Ornamental kale plants can make a wonderful red, pink, purple, or white show in the cool season garden, with very minimal care. Because the winter of 2018/2019 in Sunnyvale was unusually cool and wet, the ornamental kale we planted in November did great. Only now, in early March, is it flowering.
Ornamental kale plants (Brassica oleracea) and their cousin, the ornamental cabbage, were developed for their spectacular colors and are not edible. Although they are sometimes called flowering kale, the plants rarely put out real flowers. The color is all in their extravagantly ruffled and feathered leaves. Ornamental kale plants are best used as an annual in spring and fall gardens, and in container gardens.
How to grow Ornamental Kale
Growing flowering kale can be done by starting seeds or with started plants purchased from the store.
Because the seeds need light to germinate, they can be sprinkled directly on the surface of medium in flats or pots. For the fall garden, seedlings should be started by the first of July. The pots can be placed in the refrigerator for a couple of weeks before sprouting, but this is not necessary. Kept moist, seedlings should sprout in three to five days and ready to place outside by the middle of August. The seedlings should be spaced 12-20 inches apart, depending on the mature size of the variety.
You can also purchase plants directly from the store. Sometimes they don’t grow much after they’ve been in pots, so you might want to purchase the size you need. Plant the potted kale so the lowest leaves are flush with the ground. The main consideration for flowering kale growing conditions is that the plants need cool weather to develop the best leaf color. They’re considered hardy in USDA growing zones 2-11, but since hot weather inhibits leaf color and causes the stems to elongate, it’s best to grow them in the spring or fall. Because they can stand temperatures well below freezing, ornamental kale often lasts through the winter.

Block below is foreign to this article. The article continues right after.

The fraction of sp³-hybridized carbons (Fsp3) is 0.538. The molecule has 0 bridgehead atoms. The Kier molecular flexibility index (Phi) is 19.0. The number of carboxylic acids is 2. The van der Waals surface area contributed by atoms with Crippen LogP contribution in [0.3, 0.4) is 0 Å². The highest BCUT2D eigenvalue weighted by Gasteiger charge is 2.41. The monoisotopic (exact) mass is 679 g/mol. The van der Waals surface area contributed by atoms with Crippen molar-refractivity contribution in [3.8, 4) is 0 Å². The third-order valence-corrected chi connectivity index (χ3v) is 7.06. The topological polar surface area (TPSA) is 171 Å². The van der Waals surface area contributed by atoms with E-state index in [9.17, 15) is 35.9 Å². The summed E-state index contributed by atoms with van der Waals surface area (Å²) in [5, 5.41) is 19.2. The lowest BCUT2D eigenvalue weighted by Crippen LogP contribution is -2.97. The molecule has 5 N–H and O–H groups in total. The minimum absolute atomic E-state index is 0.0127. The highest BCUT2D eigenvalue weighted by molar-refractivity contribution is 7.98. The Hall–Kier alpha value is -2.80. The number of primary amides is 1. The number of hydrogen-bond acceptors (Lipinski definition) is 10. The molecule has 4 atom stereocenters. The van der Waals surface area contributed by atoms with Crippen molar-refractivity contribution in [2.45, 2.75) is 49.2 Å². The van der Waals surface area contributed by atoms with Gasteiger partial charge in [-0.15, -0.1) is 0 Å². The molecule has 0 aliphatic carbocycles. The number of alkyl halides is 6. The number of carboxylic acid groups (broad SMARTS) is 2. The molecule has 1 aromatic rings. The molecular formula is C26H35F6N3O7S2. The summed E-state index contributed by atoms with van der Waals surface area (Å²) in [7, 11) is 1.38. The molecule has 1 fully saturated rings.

Ornamental kale likes full sun and rich, well drained, slightly acidic soil with a soil pH between 5.8 and 6.5. Kale can be planted in the garden or in containers.
Flowering Kale Care
Flowering kale care is pretty simple. Rule number 1 is not to let the plants dry out. They can’t stand overly dry conditions so they need to be kept well-watered. Too much fertilizer can interfere with color and cause stem elongation, so fertilizing kale at planting time should be enough. Use a balanced fertilizer (ratio 3-1-2 or 1-1-1) with micro-nutrients. Cut off flower stems as soon as they appear. Pests and diseases are pretty much the same as those that affect edible kale and are treated accordingly. Now that you know how easy flowering kale care is, you’ll be able to look forward to your own display next fall and on into the winter.